After World War Two, the major threat to American national security was labelled as Soviet expansionism and desire to dominate the Eurasian land mass and throughout the world (Leffler, 1984). During the Cold War era, from the perspective of both the United States and Australia, invasion by communism was the clearest threat to national security. Communism could, very clearly and tangibly, be labelled as the enemy of the state. In Australia, the ‘Domino Theory’ vividly dominated foreign policy and politics, which dictated that “communist movements in Asia formed part of a monolithic, inherently expansionist Communist world with headquarters in Moscow and Beijing” (McLean, 2001, p. 316). Australia’s similar labelling of communism as the national enemy has been called a by-product of US domination, and historians have debated on whether there was a real threat from communism (McLean, 2001), or whether this imagined threat was created through securitisation. Regardless, this common perceived threat to national security during the Cold War serves to make Australia and the United States an interesting comparison today.

In the United States, anti-communist bias defined asylum policy throughout the Cold War and asylum was used as a geopolitical tool. Cubans and Indochinese refugees fleeing the communist regime were granted asylum, whereas Haitians were proactively excluded from asylum throughout the 1960s and 70s (Hamlin, 2012). In the 1980s the US Coast Guard began interdiction at sea, to profile the refugees and make sure that only those with strategic political value were allowed in (Hamlin, 2012). Similarly, Australia’s first wave of Asian asylum-seekers arrived from Vietnam, where they were fleeing from communism (McMaster, 2002). 

When the Cold War ended the threat of a communist invasion dissipated with it, and the enemy of the state became less clear. In post-Cold War international politics, non-state actors became increasingly important and threats to the state diversified.[4] Threats to national security can range anywhere from drugs, and associated criminal networks (Crick, 2012; Carrapicco, 2014), to public health (Kelle, 2007; Leboeuf & Broughton, 2008; Lo Yuk-ping & Thomas, 2010) and climate change (Broszka, 2009). The fall of the Soviet Union appeared to open-up the possibility for a broader range of phenomena to become associated with a threat to security.

A significant part of securitisation theory is to consider the context in which a current discourse is created, and the history in which it is embedded. Hamlin (2012), in a historical exploration of US asylum policy, explores how policy change can best be understood in terms of long-term processes. Hamlin (2012) argues that throughout the Cold War, changes regarding increases in border security, regimes of deterrence, expedited removal processes and mandatory detention of asylum-seekers were already occurring in the US. Although it appears as if a dramatic change occurred following the September 11 attacks, Hamlin (2012) argues that today’s restrictive measures have a long history. Therefore, the Cold War enabled exceptions for those fleeing communism, but there was underlying continuity in regimes of deterrence of asylum-seekers. The change lies in the fact that politicians became increasingly concerned with border security after 9/11 (Hamlin, 2012), perhaps because of the political capital to be gained.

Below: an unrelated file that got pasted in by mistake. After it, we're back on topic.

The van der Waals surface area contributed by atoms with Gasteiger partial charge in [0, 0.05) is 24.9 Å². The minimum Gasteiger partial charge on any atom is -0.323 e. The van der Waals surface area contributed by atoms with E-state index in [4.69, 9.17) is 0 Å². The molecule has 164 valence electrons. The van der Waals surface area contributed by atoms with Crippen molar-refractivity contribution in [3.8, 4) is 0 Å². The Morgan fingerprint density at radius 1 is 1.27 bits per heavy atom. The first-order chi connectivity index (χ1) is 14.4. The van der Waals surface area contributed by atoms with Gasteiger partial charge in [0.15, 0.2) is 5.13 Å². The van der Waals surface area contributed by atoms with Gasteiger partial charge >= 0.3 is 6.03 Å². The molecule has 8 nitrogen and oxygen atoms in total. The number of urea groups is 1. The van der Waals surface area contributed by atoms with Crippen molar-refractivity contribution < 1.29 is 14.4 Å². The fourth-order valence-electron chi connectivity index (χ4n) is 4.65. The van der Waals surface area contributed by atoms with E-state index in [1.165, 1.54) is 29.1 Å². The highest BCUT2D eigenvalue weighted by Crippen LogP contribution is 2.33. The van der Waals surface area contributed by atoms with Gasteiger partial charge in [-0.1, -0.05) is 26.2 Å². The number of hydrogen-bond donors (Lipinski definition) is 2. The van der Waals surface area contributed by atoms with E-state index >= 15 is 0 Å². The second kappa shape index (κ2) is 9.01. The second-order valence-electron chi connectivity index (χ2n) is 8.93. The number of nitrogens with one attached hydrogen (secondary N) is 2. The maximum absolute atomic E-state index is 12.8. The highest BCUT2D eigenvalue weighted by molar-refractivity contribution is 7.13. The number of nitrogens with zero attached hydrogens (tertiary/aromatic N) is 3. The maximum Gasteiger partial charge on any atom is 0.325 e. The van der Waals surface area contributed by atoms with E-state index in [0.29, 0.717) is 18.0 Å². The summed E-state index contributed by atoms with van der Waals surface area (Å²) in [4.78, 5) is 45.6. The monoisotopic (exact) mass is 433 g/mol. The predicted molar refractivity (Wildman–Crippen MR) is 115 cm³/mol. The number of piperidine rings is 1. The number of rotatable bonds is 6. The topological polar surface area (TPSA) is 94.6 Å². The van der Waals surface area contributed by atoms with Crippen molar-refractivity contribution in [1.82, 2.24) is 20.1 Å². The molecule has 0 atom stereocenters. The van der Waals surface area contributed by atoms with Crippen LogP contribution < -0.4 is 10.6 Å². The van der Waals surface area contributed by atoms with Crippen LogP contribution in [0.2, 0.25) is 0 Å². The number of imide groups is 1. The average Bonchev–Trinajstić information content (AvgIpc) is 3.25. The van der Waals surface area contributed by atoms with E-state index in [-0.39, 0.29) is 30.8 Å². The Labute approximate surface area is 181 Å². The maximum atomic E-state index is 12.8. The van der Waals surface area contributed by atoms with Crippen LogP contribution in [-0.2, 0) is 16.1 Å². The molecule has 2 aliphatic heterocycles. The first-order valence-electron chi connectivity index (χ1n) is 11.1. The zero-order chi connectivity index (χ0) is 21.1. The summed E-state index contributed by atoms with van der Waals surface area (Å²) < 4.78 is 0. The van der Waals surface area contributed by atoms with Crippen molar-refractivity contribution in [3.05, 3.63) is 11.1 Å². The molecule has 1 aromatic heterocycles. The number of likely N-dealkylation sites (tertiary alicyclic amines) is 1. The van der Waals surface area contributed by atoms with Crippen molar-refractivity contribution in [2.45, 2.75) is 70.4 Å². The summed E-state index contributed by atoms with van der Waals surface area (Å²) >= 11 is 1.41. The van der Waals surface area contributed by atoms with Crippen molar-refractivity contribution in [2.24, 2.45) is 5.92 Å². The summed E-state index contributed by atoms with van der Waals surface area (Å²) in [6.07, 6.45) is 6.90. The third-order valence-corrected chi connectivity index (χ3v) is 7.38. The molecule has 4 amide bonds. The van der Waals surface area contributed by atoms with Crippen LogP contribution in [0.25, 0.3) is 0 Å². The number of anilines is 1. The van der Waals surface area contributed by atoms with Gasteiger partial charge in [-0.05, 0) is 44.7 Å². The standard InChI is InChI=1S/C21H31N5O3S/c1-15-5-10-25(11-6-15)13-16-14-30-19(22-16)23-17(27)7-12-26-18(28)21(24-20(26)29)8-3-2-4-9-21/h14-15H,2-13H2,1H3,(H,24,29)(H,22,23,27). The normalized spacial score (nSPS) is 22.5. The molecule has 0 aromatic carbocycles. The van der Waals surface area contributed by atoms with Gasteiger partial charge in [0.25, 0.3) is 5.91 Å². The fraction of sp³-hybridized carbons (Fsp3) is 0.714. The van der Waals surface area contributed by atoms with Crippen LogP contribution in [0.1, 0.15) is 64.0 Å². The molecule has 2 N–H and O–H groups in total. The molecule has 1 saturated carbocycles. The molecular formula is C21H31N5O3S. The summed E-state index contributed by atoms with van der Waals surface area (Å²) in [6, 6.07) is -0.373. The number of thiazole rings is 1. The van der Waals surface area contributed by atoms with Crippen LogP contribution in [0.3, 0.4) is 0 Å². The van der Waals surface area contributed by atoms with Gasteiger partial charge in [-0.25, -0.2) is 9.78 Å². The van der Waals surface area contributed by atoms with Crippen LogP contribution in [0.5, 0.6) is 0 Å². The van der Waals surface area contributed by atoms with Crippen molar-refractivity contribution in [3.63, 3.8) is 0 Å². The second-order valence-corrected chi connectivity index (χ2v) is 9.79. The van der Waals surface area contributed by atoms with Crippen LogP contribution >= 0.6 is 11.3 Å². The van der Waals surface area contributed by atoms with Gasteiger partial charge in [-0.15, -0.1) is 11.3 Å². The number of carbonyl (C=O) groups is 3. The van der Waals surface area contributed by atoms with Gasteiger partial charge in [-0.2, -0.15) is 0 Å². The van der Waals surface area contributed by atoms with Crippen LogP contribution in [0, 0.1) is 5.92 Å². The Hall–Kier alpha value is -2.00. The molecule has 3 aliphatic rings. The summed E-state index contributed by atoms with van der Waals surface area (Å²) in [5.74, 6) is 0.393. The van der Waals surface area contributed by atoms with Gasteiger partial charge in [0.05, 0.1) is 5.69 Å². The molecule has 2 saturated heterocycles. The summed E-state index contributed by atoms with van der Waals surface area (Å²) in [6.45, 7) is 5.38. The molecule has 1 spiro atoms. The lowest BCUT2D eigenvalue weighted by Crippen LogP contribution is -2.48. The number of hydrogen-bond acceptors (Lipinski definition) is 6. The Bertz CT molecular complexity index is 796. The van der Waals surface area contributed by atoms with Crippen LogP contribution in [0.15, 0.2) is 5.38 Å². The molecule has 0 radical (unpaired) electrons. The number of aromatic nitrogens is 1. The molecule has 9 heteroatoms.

That brings us to the central question – what is the current political discourse surrounding asylum-seekers and national security? How are asylum-seekers framed by those in power, and how are they consequently perceived by society? In the following section, we are concerned with the different aspects of the threat that asylum-seekers are framed as posing to Australia and the United States.

Elements of the Threat

Threat to National Sovereignty

State sovereignty is central to the discussion of asylum-seekers and national security, as well as a guiding principle in international law. According to liberal interdependence theorists, sovereignty is the “state’s ability to control actors and activities within and across its borders” (Thomson, 1995, p. 213). State sovereignty concerns its national borders and the right of the state to control and regulate who comes and goes from that state. Asylum-seekers, as non-nationals of the state, breach the state’s sovereignty when an unauthorised entrance occurs.

Torpey (1999) has discussed how the invention of the passport was used as a means of monopolising the control over the movement of individuals across borders, and is now an intrinsic part of the developed state and global system. However, as Adamson (2006) points out, in reality states do not have a monopoly over the movement of people, and non-state actors such people smugglers compete with the state. According to Adamson (2006), 30-50% of migrants to Western industrialised countries are so-called irregular migrants. Irregular migrants, sometimes called illegal migrants, are those that enter through illegal channels (Adamson, 2006). This can include those smuggled, trafficked or those that have entered without (adequate) documentation. Asylum-seekers are part of this group but do not make up the entire group, as it can also include economic migrants.         When entering through these ‘illegal channels’, asylum-seekers can become conceived as a threat to national sovereignty because they have entered without the state’s authorisation thus breaching its sovereignty.